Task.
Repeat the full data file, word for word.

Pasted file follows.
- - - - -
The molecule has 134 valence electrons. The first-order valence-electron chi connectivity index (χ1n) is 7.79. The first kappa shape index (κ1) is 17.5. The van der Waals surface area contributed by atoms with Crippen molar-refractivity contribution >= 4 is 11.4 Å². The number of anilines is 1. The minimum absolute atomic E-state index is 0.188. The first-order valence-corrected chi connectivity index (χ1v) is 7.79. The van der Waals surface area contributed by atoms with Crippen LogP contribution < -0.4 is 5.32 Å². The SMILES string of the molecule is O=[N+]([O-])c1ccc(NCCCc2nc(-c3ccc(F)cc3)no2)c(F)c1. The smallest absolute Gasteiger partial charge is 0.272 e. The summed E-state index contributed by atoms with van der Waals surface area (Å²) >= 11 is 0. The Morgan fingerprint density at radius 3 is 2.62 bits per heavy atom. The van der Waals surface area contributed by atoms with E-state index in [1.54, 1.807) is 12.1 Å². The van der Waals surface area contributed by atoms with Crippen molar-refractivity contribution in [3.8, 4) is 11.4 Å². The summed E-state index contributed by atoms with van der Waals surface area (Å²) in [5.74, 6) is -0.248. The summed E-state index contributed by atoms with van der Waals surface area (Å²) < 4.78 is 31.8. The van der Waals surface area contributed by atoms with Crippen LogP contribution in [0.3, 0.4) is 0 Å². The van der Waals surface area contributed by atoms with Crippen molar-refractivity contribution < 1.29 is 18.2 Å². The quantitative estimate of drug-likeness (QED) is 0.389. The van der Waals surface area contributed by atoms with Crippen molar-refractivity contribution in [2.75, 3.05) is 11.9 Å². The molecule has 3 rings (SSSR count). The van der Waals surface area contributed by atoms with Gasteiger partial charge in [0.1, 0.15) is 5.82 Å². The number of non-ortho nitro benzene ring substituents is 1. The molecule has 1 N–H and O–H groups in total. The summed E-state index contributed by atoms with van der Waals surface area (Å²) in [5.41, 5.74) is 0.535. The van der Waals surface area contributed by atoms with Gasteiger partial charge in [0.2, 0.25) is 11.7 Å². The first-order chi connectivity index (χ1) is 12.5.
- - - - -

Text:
The molecule has 134 valence electrons. The first-order valence-electron chi connectivity index (χ1n) is 7.79. The first kappa shape index (κ1) is 17.5. The van der Waals surface area contributed by atoms with Crippen molar-refractivity contribution >= 4 is 11.4 Å². The number of anilines is 1. The minimum absolute atomic E-state index is 0.188. The first-order valence-corrected chi connectivity index (χ1v) is 7.79. The van der Waals surface area contributed by atoms with Crippen LogP contribution < -0.4 is 5.32 Å². The SMILES string of the molecule is O=[N+]([O-])c1ccc(NCCCc2nc(-c3ccc(F)cc3)no2)c(F)c1. The smallest absolute Gasteiger partial charge is 0.272 e. The summed E-state index contributed by atoms with van der Waals surface area (Å²) >= 11 is 0. The Morgan fingerprint density at radius 3 is 2.62 bits per heavy atom. The van der Waals surface area contributed by atoms with E-state index in [1.54, 1.807) is 12.1 Å². The van der Waals surface area contributed by atoms with Crippen molar-refractivity contribution in [3.8, 4) is 11.4 Å². The summed E-state index contributed by atoms with van der Waals surface area (Å²) in [5.74, 6) is -0.248. The summed E-state index contributed by atoms with van der Waals surface area (Å²) < 4.78 is 31.8. The van der Waals surface area contributed by atoms with Crippen LogP contribution in [0.3, 0.4) is 0 Å². The van der Waals surface area contributed by atoms with Crippen molar-refractivity contribution < 1.29 is 18.2 Å². The quantitative estimate of drug-likeness (QED) is 0.389. The van der Waals surface area contributed by atoms with Crippen molar-refractivity contribution in [2.75, 3.05) is 11.9 Å². The molecule has 3 rings (SSSR count). The van der Waals surface area contributed by atoms with Gasteiger partial charge in [0.1, 0.15) is 5.82 Å². The number of non-ortho nitro benzene ring substituents is 1. The molecule has 1 N–H and O–H groups in total. The summed E-state index contributed by atoms with van der Waals surface area (Å²) in [5.41, 5.74) is 0.535. The van der Waals surface area contributed by atoms with Gasteiger partial charge in [0.2, 0.25) is 11.7 Å². The first-order chi connectivity index (χ1) is 12.5.